The two were in love, but Wewake’s father opposed the union. Four times Black Bear brought gifts to Wewake’s father, but he refused them. Instead he accepted offerings from White Tail Wolf, a 60-year-old chief, and gave his daughter to him. The young lovers eloped and fled to the knoll south of the lake, where warriors from the tribe captured them. White Tail Wolf killed Black Bear and tied Wewake to a tree. She declared her love for Black Bear until the old chief stabbed her in the heart. White Tail Wolf prayed that the two be buried dishonorably, and crafted the stone effigies as a reminder of his unfaithful wife. The Great Spirit heard him and sent a bolt of lightning from a clear blue sky that killed him.
Archaeologist T.H. Lewis sketched the effigies in 1883, but they were almost completely destroyed by 1914. Today South Shore community members re-enact the legend at the Punished Woman’s Pageant. An Indian chief tells the story to children as local actors recreate the scenes. An exhibit is also displayed at the Overland Country School and Museum in South Shore.
When the water is low around Stony Point, on the southeastern shore of Lake Kampeska near Watertown, you can see a rocky island surrounded by buoys to protect unsuspecting boaters. It is a popular resting spot for water birds and the place where centuries ago a young Indian maiden named Minnecotah was left to die.
Many warriors from her tribe wanted to marry Minnecotah, but she was in love with a Wahpeton hunter. To satisfy the locals, Minnecotah said she would marry the man who could throw a stone the farthest into the lake. The men spent days heaving tiny pebbles and huge rocks, but the waves tossed them until no one could tell who won. They threw so many stones an island formed. By then they realized the contest was a ruse, so they kidnapped Minnecotah and placed her on the rocky island with no food. She survived with help from a white pelican that brought fish and berries. Her lover returned to rescue her and they went to live near his home in Wahpeton country. The warriors, discovering that Minnecotah was gone, believed that the sun god had sent the white pelican to take her away.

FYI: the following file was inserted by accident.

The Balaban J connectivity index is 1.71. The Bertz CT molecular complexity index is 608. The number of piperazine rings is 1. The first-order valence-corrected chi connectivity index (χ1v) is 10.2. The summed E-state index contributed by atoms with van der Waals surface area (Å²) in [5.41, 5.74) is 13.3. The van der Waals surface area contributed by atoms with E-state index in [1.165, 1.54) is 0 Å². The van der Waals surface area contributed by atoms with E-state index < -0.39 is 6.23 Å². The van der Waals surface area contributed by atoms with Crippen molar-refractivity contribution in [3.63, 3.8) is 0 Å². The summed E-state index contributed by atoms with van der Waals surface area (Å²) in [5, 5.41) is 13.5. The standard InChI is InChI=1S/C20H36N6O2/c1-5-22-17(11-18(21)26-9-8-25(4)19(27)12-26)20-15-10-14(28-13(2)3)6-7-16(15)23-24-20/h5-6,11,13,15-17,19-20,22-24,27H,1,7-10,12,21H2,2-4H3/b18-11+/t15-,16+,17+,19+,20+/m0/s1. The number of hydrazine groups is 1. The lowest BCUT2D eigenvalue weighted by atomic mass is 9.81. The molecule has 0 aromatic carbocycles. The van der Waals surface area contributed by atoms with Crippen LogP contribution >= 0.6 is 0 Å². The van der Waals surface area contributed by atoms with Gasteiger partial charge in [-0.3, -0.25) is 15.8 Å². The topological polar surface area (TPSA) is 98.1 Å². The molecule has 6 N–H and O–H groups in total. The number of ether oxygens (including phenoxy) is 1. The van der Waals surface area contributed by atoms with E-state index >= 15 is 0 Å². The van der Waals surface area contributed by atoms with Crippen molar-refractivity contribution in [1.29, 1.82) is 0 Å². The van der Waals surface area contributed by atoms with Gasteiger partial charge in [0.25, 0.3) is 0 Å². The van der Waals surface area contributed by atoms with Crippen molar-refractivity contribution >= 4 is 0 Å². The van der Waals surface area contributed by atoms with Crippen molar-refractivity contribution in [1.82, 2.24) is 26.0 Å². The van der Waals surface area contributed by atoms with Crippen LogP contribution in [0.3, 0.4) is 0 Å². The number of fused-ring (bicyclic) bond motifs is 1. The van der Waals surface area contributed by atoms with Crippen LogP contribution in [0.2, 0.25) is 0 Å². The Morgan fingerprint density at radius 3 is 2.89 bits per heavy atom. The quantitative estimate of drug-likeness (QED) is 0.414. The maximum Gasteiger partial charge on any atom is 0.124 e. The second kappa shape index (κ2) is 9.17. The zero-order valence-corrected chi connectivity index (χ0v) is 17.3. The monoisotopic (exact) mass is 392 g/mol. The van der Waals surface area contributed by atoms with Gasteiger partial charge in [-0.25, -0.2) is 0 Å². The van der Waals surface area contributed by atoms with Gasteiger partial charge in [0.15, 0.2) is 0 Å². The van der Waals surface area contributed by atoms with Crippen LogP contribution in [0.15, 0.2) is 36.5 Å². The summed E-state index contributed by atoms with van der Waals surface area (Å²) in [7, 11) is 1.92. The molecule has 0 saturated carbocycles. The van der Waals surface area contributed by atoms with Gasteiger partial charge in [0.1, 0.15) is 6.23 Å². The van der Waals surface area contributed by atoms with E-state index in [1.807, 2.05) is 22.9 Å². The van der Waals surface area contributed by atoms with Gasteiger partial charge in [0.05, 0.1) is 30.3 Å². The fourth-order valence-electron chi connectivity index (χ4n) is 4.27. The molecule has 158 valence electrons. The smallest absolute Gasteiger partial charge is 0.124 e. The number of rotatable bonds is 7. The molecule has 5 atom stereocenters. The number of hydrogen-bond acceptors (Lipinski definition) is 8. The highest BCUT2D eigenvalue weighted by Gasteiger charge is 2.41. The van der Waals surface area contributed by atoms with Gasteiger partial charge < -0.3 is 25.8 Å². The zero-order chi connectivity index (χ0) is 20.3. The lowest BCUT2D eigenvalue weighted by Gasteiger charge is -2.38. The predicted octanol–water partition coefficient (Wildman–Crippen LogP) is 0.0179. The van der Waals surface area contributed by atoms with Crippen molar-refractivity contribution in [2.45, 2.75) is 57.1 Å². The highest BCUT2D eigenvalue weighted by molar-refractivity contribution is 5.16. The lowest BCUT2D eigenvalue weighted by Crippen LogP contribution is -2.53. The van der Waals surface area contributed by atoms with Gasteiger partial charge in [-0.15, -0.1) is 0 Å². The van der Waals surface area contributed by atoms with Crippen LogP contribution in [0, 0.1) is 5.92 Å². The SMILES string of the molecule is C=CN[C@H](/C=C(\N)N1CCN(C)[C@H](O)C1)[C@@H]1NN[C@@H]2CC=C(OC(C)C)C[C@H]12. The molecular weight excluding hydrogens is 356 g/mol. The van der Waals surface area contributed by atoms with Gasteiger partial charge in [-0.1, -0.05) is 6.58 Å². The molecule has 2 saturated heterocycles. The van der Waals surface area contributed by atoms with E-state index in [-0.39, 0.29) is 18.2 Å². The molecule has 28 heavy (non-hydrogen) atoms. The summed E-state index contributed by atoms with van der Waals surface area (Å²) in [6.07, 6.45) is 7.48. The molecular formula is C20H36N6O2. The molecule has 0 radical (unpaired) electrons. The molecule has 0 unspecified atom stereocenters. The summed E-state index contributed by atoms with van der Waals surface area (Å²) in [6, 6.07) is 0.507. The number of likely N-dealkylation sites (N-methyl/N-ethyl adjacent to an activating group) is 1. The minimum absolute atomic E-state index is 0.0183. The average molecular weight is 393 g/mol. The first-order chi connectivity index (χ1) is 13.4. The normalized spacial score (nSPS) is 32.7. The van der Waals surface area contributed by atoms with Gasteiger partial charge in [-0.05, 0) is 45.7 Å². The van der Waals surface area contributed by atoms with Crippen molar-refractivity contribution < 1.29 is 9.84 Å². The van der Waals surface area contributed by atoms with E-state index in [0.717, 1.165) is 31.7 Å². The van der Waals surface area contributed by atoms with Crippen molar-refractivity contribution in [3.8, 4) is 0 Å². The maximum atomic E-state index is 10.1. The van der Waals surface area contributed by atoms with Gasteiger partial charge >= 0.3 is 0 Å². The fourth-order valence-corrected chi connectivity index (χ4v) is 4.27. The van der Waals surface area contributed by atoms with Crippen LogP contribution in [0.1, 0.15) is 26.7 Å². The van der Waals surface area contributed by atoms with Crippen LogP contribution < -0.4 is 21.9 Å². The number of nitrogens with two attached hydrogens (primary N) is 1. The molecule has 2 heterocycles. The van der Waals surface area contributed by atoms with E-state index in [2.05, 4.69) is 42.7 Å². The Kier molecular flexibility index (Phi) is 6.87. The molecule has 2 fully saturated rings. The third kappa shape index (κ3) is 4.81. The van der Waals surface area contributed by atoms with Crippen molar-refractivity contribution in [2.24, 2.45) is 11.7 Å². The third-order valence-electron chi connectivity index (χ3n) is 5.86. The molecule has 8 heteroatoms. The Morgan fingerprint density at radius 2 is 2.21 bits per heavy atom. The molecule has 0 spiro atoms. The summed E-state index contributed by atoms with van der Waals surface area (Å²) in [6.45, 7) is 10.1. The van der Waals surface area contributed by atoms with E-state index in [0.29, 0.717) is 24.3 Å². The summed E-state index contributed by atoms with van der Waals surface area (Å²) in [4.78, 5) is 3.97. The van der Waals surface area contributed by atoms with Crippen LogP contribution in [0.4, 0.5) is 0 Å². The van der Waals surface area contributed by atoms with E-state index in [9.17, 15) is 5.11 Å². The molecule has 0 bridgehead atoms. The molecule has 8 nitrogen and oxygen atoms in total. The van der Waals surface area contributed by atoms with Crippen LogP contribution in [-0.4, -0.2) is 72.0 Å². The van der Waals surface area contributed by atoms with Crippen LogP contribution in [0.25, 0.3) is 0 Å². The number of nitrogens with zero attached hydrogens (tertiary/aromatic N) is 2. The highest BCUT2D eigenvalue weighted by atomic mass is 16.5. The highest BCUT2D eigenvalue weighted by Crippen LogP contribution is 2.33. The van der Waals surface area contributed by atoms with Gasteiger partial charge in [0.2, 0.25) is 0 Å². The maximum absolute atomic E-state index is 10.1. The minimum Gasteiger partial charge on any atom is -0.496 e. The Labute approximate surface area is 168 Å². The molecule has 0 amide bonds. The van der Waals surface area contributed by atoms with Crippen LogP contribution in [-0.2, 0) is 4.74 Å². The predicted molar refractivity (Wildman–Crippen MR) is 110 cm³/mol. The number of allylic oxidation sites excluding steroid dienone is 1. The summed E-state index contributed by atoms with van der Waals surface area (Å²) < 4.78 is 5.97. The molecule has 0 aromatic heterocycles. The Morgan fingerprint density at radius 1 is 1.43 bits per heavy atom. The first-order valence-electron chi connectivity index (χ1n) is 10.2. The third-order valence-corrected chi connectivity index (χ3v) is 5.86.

Stony Point was once an Indian campsite; arrowheads are still found there. And the legend of Maiden’s Isle has become an important part of local culture. Florence Bruhn, a former high school art teacher, adapted it to establish Ki-Yi Days, Watertown’s homecoming celebration.
Lake Tetonkaha is one of eight connected glacial lakes that surround Oakwood Lakes State Park, northwest of Brookings. The place was once a summer camp and popular gathering place for Indians. One summer a group of Sioux warriors stayed late into autumn because a large buffalo herd was there. They became trapped when an early blizzard caught them off guard. Wood was scarce, so the hunters built a huge community tent.
They stayed the entire winter. When spring arrived they removed the buffalo hides they used for shelter, but left the poles standing. Indians who saw the poles called the place Tetonkaha Bde (the standing of the big lodge house), and the lake became known as Lake Tetonkaha.
In 1869 settler Samuel Mortimer built a cabin nearby that still stands, and the park visitors center displays Indian artifacts found around the lakes.
There are several Long Lakes in South Dakota, but the one northeast of Lake City in Marshall County might hold treasure. A Santee Sioux named Gray Foot told his sons on his deathbed in 1910 that he buried a flour sack full of gold coins worth $56,000 between two willow trees on the lake’s east shore.
A group of Santees, including Gray Foot, raided the agency in Martin, Minn., on payday during the Sioux Uprising of 1862. Some soldiers were killed and the government payroll chest looted. When Gray Foot heard the War Department declare that anyone found with gold from the chest would be hanged, he buried it. His sons tried many times to find the hidden gold, but left Long Lake none the richer.
Copyright © 2010, South Dakota Magazine